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BME Seminar Series: Mark Calhoun, Lauren Eichaker, Peter Amaya, & Andrea Wanamaker

Thursday, March 23, 2017, 11:00 am to 12:30 pm
245 Bevis Hall
1080 Carmack Road
Columbus, OH 43210

Mark Calhoun:

"Hydrostatic Pressure Induces Glioblastoma Cell Death in Tumor Edema Model"

Glioblastoma is the most lethal form of brain cancer, with a median survival time of 15 months even with surgery, radiation, and chemotherapy. The lethality of the cancer is exacerbated by the diffuse nature of the tumor, which results from extensive, unchecked migration of the tumor cells. As the tumor cells migrate throughout the brain, they deform the natural brain structures, inducing physical forces that act on the tumor cells. Specifically, tumor cells migrating along blood vessels disrupt the vessels, and induce the formation of new blood vessels, resulting in edema, or an elevated fluid pressure within the brain. We are interested in how this physical stimulus (i.e. hydrostatic fluid pressure), induced by the tumor, affects tumor survival akin to a feedback loop. By understanding the molecular mechanisms underlying tumor death in response to hydrostatic pressure, we aspire to show, for the first time, that a physical force in the tumor microenvironment can be combined with an intervention to destroy tumor cells and enhance patient survival.


Lauren Eichaker:

"Analysis of Injury Mechanisms and Outcomes within Common Crash Scenarios – CIREN Studies"

“Lead vehicle stopped” (LVS), “vehicle(s) turning at non-signalized junctions” (NSI), and “changing lanes on the highway” (CLH), are among the top five of NHTSA’s thirty seven pre-crash scenarios in terms of frequency, years lost, and economic cost (Najm, 2007). These three pre-crash scenarios account for $120 billion in economic cost and 3 million functional years lost combined (NHTSA DOT HS 810 767).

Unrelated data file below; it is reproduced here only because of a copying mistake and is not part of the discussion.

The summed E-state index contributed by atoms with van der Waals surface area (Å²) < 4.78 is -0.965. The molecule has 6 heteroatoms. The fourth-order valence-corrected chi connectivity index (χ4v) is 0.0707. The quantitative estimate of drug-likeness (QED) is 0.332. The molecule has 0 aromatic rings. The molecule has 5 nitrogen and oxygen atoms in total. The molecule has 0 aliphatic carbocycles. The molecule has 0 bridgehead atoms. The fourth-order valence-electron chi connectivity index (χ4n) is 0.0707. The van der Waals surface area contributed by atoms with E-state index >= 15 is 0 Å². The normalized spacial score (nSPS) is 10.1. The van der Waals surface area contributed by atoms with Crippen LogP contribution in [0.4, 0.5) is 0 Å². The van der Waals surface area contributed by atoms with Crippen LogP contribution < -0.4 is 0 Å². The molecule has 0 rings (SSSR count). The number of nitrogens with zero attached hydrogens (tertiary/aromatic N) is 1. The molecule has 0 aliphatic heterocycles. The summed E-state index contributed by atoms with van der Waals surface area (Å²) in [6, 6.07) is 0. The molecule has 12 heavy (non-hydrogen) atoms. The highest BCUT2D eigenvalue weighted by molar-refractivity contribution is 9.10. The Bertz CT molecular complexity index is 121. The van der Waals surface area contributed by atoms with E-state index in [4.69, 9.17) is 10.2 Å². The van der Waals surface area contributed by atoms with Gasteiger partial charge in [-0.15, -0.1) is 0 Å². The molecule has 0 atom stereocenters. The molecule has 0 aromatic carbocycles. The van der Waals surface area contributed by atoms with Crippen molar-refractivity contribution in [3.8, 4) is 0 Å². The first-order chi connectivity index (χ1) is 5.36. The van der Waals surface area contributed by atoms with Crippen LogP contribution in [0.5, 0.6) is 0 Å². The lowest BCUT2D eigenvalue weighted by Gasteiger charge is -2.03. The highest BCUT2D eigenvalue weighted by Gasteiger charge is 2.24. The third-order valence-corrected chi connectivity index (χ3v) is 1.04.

In the LVS crash scenario a vehicle is going straight, at an intersection-related location and closes in on stopped lead vehicle; speeding and inattention are important factors (Najm, 2007). LVS accidents represent $15 billion of the total economic cost and 9% of functional years lost (approximately 240,000 years). It is the most frequent of the 37 crash scenarios (NHTSA DOT HS 810 767). The third most frequent of NHTSA’s 37 pre-crash scenarios are near side impact (NSI) crashes (referred to as “vehicles turning at non-signalized junction” by NHTSA). This type of pre-crash scenario accounts for 5% of the functional years lost and $7 billion of the total economic cost (Najm, 2007). Lane change accidents that occur on highways, or during merging account for $4 billion in economic cost and 3% of the functional years lost of the 37 crash scenarios. It is the sixth most frequent type of crash, but most of these crashes result in loss of property, not injury (NHTSA DOT HS 810 767). CLH crashes may involve multiple cars at higher speeds on highways, making analyses more difficult.